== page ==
UK Altnet Unveils $800M Fiber Plan
That's easier said than done, though. There are a number of players talking about hooking up British homes and businesses with true high-speed, fiber-based broadband connections but so far there's been little action: For example, much of BT Group plc (NYSE: BT; London: BTA)'s new broadband rollout is fiber-to-the-curb (FTTC) rather than fiber all the way to the home. (See Euronews: BT Speeds Up FTTX Rollout and BT Ramps FTTx Plans, Turns a Profit.)
The CityFibre team is serious about its plans, though, and isn't just a bunch of fly-by-nights brandishing only a Powerpoint presentation and multiple acronyms. The company acquired a number of U.K. fiber network assets from the i3 Group (H2O Networks, Fibrecity Holdings and Opencity Media) earlier this year and is already running seven metro fiber networks around the U.K. (in Ayr, Bath, Bournemouth, Derby, Newcastle, Sheffield and York) and about 100 private fiber network projects. (See Fibrecity Plans More UK FTTH and H2O Wires Sewers.)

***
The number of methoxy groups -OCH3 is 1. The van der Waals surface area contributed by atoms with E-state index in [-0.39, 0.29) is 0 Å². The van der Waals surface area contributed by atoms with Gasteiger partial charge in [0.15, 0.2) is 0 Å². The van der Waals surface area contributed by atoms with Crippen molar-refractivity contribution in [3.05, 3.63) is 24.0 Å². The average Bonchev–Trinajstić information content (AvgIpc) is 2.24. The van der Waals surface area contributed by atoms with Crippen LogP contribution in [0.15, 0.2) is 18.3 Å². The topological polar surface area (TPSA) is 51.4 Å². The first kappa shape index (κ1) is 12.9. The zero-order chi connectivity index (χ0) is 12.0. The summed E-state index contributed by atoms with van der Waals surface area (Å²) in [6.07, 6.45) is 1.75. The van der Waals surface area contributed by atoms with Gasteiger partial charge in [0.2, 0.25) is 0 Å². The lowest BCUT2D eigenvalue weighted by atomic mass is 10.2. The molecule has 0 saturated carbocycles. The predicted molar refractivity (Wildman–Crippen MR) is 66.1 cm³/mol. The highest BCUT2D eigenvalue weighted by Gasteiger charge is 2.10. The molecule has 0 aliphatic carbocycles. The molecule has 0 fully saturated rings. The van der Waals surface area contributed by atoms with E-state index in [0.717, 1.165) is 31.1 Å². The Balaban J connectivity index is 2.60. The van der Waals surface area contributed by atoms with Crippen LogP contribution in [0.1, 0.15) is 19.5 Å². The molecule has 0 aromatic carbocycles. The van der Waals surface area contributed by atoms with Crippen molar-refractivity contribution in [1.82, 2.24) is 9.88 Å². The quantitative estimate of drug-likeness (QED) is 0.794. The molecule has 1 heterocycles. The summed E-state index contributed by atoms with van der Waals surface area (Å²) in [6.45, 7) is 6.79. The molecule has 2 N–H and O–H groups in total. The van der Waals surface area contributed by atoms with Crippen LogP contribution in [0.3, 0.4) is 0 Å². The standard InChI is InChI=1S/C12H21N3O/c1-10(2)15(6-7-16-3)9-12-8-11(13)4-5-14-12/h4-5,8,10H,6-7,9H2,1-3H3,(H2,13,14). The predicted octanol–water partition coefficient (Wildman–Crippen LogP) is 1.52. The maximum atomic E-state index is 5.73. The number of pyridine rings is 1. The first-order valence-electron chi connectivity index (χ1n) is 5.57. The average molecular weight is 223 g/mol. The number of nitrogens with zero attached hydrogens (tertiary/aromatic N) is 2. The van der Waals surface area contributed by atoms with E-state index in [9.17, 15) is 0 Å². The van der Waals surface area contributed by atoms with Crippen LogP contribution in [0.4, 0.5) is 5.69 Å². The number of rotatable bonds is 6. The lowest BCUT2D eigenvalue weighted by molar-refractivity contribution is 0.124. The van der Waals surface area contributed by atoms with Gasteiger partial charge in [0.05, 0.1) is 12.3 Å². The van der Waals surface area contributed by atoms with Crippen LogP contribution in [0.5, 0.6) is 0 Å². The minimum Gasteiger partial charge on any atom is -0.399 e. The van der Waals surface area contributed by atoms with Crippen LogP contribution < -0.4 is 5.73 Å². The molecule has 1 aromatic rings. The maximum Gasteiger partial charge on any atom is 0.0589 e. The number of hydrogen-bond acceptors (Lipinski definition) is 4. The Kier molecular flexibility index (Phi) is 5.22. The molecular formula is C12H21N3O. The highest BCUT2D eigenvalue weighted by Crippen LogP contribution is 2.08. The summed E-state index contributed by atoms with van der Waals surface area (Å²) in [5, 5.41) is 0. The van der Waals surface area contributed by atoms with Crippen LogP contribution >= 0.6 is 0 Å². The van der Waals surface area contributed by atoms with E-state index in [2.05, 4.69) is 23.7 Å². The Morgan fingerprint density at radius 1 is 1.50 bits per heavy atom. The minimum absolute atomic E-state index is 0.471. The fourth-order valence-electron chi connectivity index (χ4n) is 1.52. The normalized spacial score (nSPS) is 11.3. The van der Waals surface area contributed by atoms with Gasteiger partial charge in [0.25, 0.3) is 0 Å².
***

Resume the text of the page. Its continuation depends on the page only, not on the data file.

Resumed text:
It is also repairing a FTTH rollout in the south coast town of Bournemouth that was left in disarray by Fibrecity. (See CityFibre Relights Bournemouth.)
Now it has appointed Macquarie Capital as its fundraising advisor as it seeks financial backers for its new projects, which will see CityFibre hook up local authority buildings and business premises and provide fiber connections to homes with speeds of between 100 Mbit/s and 1 Gbit/s that can then be used by retail service providers.
Among the CityFibre team is one long-time advocate of municipal fiber networks: Former financial analyst James Enck is CityFibre's head of corporate development. The CEO is Greg Mesch, formerly of Dutch fiber network operator Versatel and Irish operator Esat Telecom. (See Enck Joins Lynch Mob.)
CityFibre isn't the only company with open-access FTTH plans for the U.K., as Fujitsu Ltd. (Tokyo: 6702; London: FUJ; OTC: FJTSY) also sees potential in such a move. (See Fujitsu Unveils UK FTTH Plan.)
Goodness knows the U.K. could do with all the FTTH investment it can get, so CityFibre is to be commended for its plans. Just how much money it can raise for capital-intensive projects that never offer quick returns on investment is another matter.
— Ray Le Maistre, International Managing Editor, Light Reading